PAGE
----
People will be confused and ask who this is for. Who is the audience? It’s for you, guys. Anyone who understand the nature of demographics is in that demographic. Another great irony. Of course it doesn’t get as deep or life-reflexive as a typical sitcom. There are no character or story arcs as far as I can see. But re-occurring characters are committed to their roles, and the characters have a real, grounded place and real, grounded stakes.
Enter Lauren Faust and My Little Pony: Friendship is Magic.
I wrote about this before, but My Little Pony is the first real show to gauge itself as both a sitcom and a cartoon. It’s easy to focus on the cartoon elements, due to the colorful cast, the pun-based terminology, the expressions and squash-and-stretch emphasis, and the crazy situations the characters get into. However, the characters are deep and unique, the stories are grounded (in MLP-world terms), and there is indeed a story arc, or at least a consistency to the world Faust has created. The only thing that holds it back is it’s perceived demographic (young girls), but as far as the internet is concerned, My Little Pony is for everyone. And it’s a full 22-minutes, too.
Other shows can be argued to be part of the Animated Sitcom, 2.0, but fall short. Ugly Americans utilizes an exotic cast of wizards, werewolves, and robots as legit, fleshed-out characters; it’s limited animation holds it back, however, keeping it along side Futurama and most content on Adult Swim. It’s rare to see the characters of those shows really embrace their cartoony natures. I won’t count action cartoons either, as 1) they aren’t really cartoony and 2) they really aren’t sitcoms. (Batman: Brave and the Bold comes close, but it’s too removed from the “sitcom” trope and is firmly in the action realm.) Phineas and Ferb seem like a good candidate, although character depth is more or less focused on the characters of Candice and Doofenshmirtz, there’s no central theme (beyond two boys making the most of their summer), the 11-minute format is too restricting, and warmer, subtler moments come too few and far in-between to register any poignancy (although there is quite a bit of potential on the peripheral, like Doofenshmirtz’s daughter.) Likewise with Fairly Oddparents and TUFF Puppy. In fact, if you want something closer to compare this phenomenon to, look to the classic Disney Afternoon block from the 90s, where each ‘toon fully embrace it’s 24-minute timeframe for a solid, character-rich show with some pretty fun cartoony elements (although lacking in the sitcom department, there was a few basic elements from it, mostly among character relationships).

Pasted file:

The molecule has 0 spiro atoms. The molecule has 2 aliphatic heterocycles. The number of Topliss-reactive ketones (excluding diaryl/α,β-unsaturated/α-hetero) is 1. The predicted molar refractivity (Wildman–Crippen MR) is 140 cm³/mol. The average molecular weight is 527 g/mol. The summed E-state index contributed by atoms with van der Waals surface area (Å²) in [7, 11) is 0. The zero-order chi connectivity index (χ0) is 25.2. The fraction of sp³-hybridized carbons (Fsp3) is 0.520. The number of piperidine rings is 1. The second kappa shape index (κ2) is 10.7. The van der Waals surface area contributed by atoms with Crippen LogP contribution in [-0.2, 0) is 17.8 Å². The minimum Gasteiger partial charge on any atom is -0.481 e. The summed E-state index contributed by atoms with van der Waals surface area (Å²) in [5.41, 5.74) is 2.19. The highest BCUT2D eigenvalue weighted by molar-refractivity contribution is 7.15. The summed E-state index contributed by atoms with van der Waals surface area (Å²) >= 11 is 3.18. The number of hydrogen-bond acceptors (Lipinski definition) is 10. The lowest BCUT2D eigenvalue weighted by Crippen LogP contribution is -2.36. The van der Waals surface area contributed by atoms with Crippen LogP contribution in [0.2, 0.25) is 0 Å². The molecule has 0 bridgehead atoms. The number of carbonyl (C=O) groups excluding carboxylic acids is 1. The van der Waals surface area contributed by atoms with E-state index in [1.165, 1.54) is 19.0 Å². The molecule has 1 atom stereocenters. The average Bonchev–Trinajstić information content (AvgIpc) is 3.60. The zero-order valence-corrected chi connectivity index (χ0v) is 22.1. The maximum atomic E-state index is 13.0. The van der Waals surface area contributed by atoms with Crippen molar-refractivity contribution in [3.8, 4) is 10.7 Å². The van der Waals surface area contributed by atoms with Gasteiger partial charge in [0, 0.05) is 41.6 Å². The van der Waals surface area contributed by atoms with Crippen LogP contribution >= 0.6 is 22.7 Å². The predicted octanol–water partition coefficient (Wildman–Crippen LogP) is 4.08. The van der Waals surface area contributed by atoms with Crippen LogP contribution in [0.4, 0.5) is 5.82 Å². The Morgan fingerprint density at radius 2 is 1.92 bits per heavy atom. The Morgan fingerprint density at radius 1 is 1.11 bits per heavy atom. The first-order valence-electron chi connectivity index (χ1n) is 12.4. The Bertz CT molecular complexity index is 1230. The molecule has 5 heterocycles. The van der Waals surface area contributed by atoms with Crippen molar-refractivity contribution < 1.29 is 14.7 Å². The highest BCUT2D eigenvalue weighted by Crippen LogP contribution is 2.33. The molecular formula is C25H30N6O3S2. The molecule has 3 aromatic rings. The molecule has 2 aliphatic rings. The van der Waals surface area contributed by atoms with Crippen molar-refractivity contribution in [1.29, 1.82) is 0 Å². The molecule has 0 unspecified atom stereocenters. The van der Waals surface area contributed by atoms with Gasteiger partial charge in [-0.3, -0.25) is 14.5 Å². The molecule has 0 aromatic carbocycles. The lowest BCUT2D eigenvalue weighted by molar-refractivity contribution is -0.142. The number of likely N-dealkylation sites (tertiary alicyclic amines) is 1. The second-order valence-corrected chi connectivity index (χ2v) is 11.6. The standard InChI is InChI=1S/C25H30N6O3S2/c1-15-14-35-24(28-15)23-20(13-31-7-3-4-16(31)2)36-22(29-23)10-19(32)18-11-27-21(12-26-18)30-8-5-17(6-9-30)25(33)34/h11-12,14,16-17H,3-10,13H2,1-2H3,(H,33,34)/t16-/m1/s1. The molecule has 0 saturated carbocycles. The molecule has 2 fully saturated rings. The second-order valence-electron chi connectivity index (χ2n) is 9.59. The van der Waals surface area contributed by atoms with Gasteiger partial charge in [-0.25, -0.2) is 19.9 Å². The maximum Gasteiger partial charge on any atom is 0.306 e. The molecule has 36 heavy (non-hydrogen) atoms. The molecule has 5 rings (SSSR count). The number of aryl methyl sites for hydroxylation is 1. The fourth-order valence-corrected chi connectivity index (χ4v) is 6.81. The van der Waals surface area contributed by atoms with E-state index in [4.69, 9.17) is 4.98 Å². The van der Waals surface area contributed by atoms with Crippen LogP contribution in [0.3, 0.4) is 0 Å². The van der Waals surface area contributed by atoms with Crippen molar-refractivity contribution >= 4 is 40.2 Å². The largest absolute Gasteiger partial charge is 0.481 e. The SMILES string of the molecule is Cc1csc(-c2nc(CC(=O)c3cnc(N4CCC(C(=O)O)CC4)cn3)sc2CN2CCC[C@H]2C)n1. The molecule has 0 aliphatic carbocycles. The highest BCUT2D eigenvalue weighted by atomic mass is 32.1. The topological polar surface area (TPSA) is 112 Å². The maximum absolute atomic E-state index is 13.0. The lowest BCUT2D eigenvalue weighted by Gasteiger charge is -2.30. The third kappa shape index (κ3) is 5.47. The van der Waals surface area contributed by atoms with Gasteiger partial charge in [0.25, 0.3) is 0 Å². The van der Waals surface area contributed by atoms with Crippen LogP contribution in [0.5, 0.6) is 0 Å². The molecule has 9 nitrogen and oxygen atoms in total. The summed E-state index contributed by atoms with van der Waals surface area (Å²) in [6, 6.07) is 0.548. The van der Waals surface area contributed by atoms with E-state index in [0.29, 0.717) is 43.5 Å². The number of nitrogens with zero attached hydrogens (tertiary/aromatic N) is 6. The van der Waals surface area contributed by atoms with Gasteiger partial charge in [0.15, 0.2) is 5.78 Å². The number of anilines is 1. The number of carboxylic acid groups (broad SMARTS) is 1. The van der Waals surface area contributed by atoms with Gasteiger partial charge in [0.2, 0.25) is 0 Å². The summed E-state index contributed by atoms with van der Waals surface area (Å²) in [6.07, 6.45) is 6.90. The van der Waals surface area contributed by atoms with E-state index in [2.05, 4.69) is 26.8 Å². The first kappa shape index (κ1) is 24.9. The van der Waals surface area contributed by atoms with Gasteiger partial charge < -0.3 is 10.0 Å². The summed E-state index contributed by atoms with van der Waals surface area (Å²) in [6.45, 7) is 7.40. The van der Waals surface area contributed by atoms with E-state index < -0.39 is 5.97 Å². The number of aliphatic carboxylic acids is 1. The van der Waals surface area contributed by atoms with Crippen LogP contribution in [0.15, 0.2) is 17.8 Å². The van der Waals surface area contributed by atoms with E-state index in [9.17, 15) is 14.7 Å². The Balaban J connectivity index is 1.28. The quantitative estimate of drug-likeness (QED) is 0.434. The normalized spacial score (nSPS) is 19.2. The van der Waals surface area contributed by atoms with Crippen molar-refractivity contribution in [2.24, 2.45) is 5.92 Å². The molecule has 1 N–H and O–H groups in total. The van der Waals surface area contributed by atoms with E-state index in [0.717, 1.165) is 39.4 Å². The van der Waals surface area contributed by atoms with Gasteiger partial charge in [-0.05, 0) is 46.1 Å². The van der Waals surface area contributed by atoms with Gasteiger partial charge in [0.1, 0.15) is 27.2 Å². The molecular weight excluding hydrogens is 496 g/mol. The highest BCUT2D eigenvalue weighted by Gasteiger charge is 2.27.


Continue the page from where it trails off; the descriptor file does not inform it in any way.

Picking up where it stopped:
(As an aside: a lot of live-action kids TV shows seem much more cartoony than not these days, with their outlandish premises and storylines, like iCarly, The Wizards of Waverly Place, and Hannah Montana.)
With the new Looney Tunes Show embracing that dual role of both cartoon and sitcom, probably in the strongest fashion thus far (although it lacks both 1) the manic energy and 2) a coherent, fleshed-out world as tightly created as MLP), we’re slowly entering a brand new era of the late night, 8pm entertainment. It’s interesting to note that as of a few weeks ago Seth MacFarlane acquired the rights to reboot The Flintstones, arguably the first animated sitcom of its era, a show brimming with cartoony potential but held back by Hanna-Barbara’s limited animation. It’s interesting to see where he takes it; there is a chance that it will be a lame, pop-culture riddled mess, but there’s also a chance it could be a fairly fun, silly animated sitcom as well – after all, he did do typical cartoons before he received FOX money.
It will be interesting to see if Cartoon Network, Nick, or some of the outlier networks like Spike, Comedy Central, or FX start to snatch up sillier cartoon fare with a sitcom base. It would be nice to see more animated sitcoms embrace the “animated” portion of its namesake versus the “sitcom” part, and it looks like we’re seeing more of this in the coming years. Here’s hoping audiences love it as well.